I listen to a second-hand story about the shop owner. He watched the truck come up the hill, take the corner, tip the tanker, split open, and release a deluge of gasoline. He shouted to his employees, “Run!” Explains why the man I talked flowers with told me he ran. We are all lucky nothing sparked. We are all unlucky that gas spilled into our sewer drainage, dumping into the Portage Canal. It’s in the news and the accident scene photos are half a block from my home and near our Hancock Fire Station. We are the edge of the evacuation zone. Lucky to live uphill from Santori’s Corner.

Fast-forward to noon.

I’m driving up the Keweenaw Peninsula. Roads around my home are closed and it’s tricky getting out of my neighborhood. I make it to Calumet where I pick up two pizzas from Jim’s and head to a birthday party for a friend in heaven. I’m not going to heaven. I’m going to the cemetery outside the near-ghost-town of Ahmeek. All the old copper-mining towns on the peninsula are diminished versions of their original size. I pull into the cemetery and find the quiet corner by the old pine tree and see my good friend B. sitting on the her wooden bench. Other Warrior Sisters surround the grave with lawn chairs. Another pulls in behind me with cake from Roy’s.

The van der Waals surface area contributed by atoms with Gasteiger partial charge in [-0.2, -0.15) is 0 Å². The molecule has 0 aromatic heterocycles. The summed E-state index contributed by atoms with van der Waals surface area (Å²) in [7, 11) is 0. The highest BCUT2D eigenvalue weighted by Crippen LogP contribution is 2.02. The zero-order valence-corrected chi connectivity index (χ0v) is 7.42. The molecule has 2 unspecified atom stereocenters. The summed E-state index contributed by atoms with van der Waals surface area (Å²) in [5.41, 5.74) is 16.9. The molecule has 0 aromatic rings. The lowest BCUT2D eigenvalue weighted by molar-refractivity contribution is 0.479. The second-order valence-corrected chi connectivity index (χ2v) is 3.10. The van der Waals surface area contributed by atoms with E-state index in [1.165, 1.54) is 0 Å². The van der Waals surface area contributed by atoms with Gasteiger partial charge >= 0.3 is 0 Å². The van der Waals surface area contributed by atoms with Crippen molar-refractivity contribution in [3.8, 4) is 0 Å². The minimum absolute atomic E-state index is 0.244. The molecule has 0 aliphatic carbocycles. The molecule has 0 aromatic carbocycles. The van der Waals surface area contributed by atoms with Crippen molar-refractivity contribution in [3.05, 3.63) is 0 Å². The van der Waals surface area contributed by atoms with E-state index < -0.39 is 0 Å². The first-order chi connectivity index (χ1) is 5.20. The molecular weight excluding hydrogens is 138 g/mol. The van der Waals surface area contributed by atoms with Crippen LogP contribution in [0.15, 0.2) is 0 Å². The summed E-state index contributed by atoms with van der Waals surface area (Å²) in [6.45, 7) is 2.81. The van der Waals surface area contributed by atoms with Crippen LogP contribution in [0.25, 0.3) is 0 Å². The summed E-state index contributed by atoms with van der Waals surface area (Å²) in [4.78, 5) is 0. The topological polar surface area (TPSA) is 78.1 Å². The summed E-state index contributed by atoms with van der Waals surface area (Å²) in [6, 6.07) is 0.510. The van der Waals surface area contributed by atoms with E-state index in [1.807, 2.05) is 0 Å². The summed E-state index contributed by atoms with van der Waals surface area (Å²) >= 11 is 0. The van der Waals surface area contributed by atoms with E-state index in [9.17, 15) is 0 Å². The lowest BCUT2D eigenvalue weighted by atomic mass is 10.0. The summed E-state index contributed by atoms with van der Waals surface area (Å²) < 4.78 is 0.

If you’ve never picnicked in a graveyard, I highly recommend it. Victorian cemeteries were designed to be places to stroll and refresh the living among the dead. This is no Victorian park, but the edge of forest and expanse of gravestones, gardens, and American flags (placed for fallen soldiers) offers a peaceful setting. The expected thunderstorms fizzled, and a spilled gasoline tanker didn’t block our travels.

B. and R. lent me their stories. They are characters in my novel, representations of what it’s like to face Agent Orange as a couple. B. is wearing her red, white, blue and orange shirt with the rhinestone pin R. gave her before he left for Vietnam. R. suffered before realizing he needed to help the suffering of other Vietnam Vets. Yet, he still has no gravestone nearly a year later. Seems the VA is backlogged or something.

We don’t focus on the pain. We pour shots of blackberry brandy (his favorite) and toast his birthday. We eat pizza and sing over candles on his cake. We thumb through the bag of photos B. has and remember R. with stories. We share our recent stories, our frustrations, our encouragements to each other. Four hours pass and we pour coffee on his grave and say goodbye. Again.

Rewind to last Sunday.